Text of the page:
I was listening to an episode of The Compass Podcast on BBC World Service called My Perfect Country. The episode was about Cuba and its policy for surviving hurricanes:
“It has been a cornerstone of their government for decades – at the heart of the model is the promotion of local level decision-making that relies on co-ordinated early warning systems, high-quality weather forecasting and community preparedness. Most notably, when disaster hits, every Cuban at every level of society has a role to play.”
One of the analysts on the show was very particular about not calling hurricanes and similar weather events “natural disasters”. He argued that a hurricane is just a natural event. It is rather our preparedness, or lack thereof, which leads to disaster.
I think this is what is at the heart of “Resilience”—our ability to deal with and adapt to changes, shocks and extreme events, without them becoming disasters. Or as defined for the real estate and infrastructure sectors in GRESB’s Resilience Module: “The capacity of companies and funds to survive and thrive in the face of social and environmental shocks and stressors. See the full definition here.
Resilience is the theme of the 2018 GRESB | Siemens: Sustainable Real Assets Conference series, being held in London, Washington DC and Sydney. The London edition of the Sustainable Real Assets conference took place on April 25 and brought together some of the foremost industry experts on resilience and sustainability.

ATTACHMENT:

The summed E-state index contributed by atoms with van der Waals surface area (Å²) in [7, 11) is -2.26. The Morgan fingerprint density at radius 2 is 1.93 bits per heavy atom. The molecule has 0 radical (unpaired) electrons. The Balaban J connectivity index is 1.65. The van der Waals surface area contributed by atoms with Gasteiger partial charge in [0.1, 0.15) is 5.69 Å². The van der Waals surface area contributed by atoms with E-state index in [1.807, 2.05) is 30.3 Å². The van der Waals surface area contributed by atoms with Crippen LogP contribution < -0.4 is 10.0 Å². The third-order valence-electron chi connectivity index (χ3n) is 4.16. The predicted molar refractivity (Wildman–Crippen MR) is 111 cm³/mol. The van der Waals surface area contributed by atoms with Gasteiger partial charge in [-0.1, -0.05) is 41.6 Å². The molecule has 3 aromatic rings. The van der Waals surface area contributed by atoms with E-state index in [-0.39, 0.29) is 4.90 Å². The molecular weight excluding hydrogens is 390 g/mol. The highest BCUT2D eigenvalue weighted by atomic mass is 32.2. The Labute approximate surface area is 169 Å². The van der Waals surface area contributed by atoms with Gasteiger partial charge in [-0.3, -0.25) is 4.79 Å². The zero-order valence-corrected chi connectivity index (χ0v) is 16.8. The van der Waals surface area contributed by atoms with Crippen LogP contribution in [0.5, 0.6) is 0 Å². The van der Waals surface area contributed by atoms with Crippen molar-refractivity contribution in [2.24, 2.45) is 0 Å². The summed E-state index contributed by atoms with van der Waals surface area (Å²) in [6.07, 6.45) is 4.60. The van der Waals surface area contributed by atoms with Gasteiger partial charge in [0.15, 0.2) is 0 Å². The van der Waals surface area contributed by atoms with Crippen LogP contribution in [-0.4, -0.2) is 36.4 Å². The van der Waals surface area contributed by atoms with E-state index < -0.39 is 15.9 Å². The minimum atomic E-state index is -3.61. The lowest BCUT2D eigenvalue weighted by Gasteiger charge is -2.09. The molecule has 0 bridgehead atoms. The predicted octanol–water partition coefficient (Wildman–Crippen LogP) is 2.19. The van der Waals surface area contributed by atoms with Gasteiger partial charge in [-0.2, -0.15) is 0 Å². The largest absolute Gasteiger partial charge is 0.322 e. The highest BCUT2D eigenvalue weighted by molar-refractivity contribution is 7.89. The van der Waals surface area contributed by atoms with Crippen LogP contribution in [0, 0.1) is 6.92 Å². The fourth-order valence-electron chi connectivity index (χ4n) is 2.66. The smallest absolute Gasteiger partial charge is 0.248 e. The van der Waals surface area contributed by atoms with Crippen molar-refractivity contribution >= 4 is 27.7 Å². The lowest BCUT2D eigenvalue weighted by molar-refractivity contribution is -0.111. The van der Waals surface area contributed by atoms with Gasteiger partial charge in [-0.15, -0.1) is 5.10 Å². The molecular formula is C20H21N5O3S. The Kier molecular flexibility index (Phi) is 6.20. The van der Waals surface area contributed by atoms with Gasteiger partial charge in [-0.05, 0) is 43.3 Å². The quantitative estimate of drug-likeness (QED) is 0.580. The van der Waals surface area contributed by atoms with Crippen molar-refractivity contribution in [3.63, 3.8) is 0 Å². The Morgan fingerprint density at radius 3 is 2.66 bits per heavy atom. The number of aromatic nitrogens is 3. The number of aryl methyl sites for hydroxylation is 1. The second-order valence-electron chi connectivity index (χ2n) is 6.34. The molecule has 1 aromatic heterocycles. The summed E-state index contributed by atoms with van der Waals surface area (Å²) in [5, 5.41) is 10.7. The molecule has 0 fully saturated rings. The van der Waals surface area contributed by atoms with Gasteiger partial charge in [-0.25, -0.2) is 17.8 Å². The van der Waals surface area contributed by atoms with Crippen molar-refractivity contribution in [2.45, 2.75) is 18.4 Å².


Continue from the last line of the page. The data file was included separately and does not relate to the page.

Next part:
Here are 7 takeaways from the event that resonated with me:
- The goal of resilience is to protect the value of assets. It’s about business continuity and requires planning for the long term. A big component of resilience is time horizon.
- New frameworks for scenario planning are needed to compliment risk assessment tools. The goal is to translate these scenarios (eg. climate scenarios) into active asset management.
- In order to move toward resilience we have to build social acceptance, because this is about building a new world and changing the paradigm. We have to involve policy-making, private sector and citizens. A broad acceptance and involvement will only be possible if we distribute the benefits of building for resilience.
- There is no end point in resilience, or an asset that is resilient. Only one than is more resilient than another, or than it was in the past. Resilience is a process.
- Resilience issues are dependent on the geographic location of an asset as well as the social and economic features of the region. The ability to involve local asset managers and combine data on physical risks with social and economic factors is key to ensuring the analysis is relevant to a specific asset.
- Many organizations are already taking actions that fall under the umbrella of resilience – they just may not be using the vocabulary yet. In order to get the right buy-in at an organization shifting resilience issues into the financial realm is key.
- Government has a role to play, but the public sector can’t be relied upon to bring about a resilience revolution.
Thank you to Siemens for hosting us at the Crystal. Thank you to our media partners and thanks to all the presenters for the great presentations.